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Wilson Housing Authority to ban tobacco products

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Quitting smoking may be the top New Year’s resolution for residents of Wilson’s public housing communities this year. Beginning Jan. 1, all Wilson Housing Authority properties will be tobacco-free.

The U.S. Department of Housing and Urban Development, or HUD, now requires all public housing developments to adopt a smoke-free environment policy. The Wilson Housing Authority will be in compliance with the federal mandate that all public housing agencies will be smoke-free by July 31, 2018.

“Going smoke-free is not only mandated by HUD but is the right thing to do for our residents and our employees,” said Kelly Vick, president and CEO of the Wilson Housing Authority. “We have heard from numerous residents who complain that they have to breathe in their neighbors’ cigarettes and they have no way to protect their health from unwanted smoke.”

Eddie Bynum, a longtime resident of Tasman Towers, said he didn’t mind smoke for years but it bothers him now.

“I can’t hardly play cards with the other guys because of the smoke,” the 81-year-old said in a Wilson Housing Authority news release. “It will make it a nicer place to live.”

Bynum quit the habit more than a decade ago after smoking for 55 years. He also suffers from chronic obstructive pulmonary disease, or COPD, and uses an inhaler.

TOBACCO-FREE

Since the summer, housing authority staff have been working with public housing residents and employees to prepare them for the change.

Under the new rules, e-cigarettes, vaporizers and smokeless tobacco products like snuff, dip and chew will be banned from all facilities within 25 feet around buildings.

Wilson officials say the smoke-free mandate was designed to create a healthier atmosphere for public housing residents as well as help the housing authority lower its maintenance costs.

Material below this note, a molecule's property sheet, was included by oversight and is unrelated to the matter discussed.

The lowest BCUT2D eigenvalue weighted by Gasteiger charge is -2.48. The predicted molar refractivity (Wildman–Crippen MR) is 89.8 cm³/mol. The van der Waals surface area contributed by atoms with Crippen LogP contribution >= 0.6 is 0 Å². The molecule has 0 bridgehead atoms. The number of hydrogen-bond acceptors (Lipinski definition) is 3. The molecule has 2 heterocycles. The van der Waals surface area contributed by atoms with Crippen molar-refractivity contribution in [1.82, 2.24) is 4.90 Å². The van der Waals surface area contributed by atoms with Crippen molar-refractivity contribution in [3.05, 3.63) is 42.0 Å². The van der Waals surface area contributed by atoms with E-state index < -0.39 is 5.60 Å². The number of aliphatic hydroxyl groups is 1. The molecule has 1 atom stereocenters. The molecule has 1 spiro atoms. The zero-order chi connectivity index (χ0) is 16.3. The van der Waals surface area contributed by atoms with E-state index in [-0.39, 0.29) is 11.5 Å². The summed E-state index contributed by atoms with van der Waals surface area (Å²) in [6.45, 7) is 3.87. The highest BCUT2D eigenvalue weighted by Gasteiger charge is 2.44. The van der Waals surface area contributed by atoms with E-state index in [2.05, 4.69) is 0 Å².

Vick said many housing authorities have converted to the tobacco-free policy, including the Goldsboro Housing Authority, whose policy was cited as a model by the N.C. Housing Authority Directors Association.

Currently, there are only a few Wilson Housing units designated as non-smoking.

Vick said the decision to make the housing authority completely tobacco-free was due to public health benefits as well as to eliminate any questions about favoring one type of smoking or tobacco use over another.

“I just thought we should make it easy on everyone to understand,” he said.

The new rules apply to housing authority employees as well.

Going tobacco-free doesn’t mean residents and employees will be prohibited from using tobacco products or vaping, officials said, but they will have to abide by the new policy and not use those products within 25 feet of any housing authority facility, officials said.

CUTTING COSTS

Officials said going smoke-free and tobacco-free will keep the facilities in better repair and cut down on annual property maintenance costs. They also said it will cut down on the length of time it takes to clean and repair properties and allow new tenants to move into a unit quicker.

By switching to smoke-free facilities, the Centers for Disease Control estimates $154 million per year in savings in reduced maintenance costs and fire damage for housing authorities.

Anyone who violates the policy will have at least two chances to comply before any penalties kick in.

SMOKING CESSATION RESOURCES

The Wilson Housing Authority teamed up with the Wilson County Health Department to offer smoking cessation resources to residents or employees who want to stop using a tobacco product.

They’ve held three meetings so far for those interested and two more are scheduled for earlier this month.

“Smoking and tobacco use is one of the most preventable causes of disease,” said Wilson County Health Director Teresa Ellen. “We are pleased to be working together to make Wilson a healthier place to live, work and play.”

Ellen said according to the Centers for Disease Control and Prevention, e-cigarette aerosol isn’t harmless.

“It can contain harmful and potentially harmful substances including nicotine, heavy metals like lead, volatile organic compounds and cancer-causing agents,” she said. “In addition, there have been reports of children who ingest the flavored liquid and become poisoned.”

The tobacco-free policy was approved in September by the Wilson Housing Authority’s Board of Commissioners, following a public hearing.

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